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Calculating the Cost of Increased E-Mail Frequency, Part 2

  |  June 21, 2006   |  Comments

Is more better? A basic formula for frequency calculations, the impact on deliverability, and alternatives to simply sending to your entire list more often.

Is more better? E-mailing your subscriber base more frequently can help boost sales, revenue, customer loyalty, and word-of-mouth exposure. Or, it could cost money and customers, as we outlined in part one, as well as damage email deliverability. The outcome depends on how well you manage increased frequency and both its positive and negative consequences.

Four key drivers can turn your email financials from black to red if you increase frequency without adequately planning for:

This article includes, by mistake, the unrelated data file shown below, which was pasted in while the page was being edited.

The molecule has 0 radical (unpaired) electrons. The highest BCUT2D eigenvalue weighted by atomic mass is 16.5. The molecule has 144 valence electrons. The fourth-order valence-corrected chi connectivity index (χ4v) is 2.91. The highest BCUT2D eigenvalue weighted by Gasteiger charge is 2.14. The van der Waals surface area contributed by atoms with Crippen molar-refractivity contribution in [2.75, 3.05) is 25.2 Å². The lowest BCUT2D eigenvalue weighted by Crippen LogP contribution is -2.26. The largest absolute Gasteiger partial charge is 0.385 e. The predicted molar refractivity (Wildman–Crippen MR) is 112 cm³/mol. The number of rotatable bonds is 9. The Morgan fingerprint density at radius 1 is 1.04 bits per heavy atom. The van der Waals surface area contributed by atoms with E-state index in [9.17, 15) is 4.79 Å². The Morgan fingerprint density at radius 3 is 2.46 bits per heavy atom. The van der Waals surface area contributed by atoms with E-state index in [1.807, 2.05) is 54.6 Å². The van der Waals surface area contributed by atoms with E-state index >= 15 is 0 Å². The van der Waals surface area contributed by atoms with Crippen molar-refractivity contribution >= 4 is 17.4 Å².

• Additional lost subscribers

  • Cost to reacquire these customers

  • Potential lost revenue

  • Higher spam complaint rate that triggers ISP blocks

In this column, we'll provide a basic formula for your own frequency calculations, delve deeper into the impact on deliverability, and explore alternatives to simply sending to your entire list more often.

Marketers, Start Your Calculators

If you've already accelerated your email program's sending frequency, use this set of equations to determine whether the increase helps or harms your bottom line:

  1. Determine the "before" and "after" frequency (how many individual messages or campaigns you send per month to your entire list, excluding any targeted or transactional messages, and the number you increase to or plan to send on the new schedule).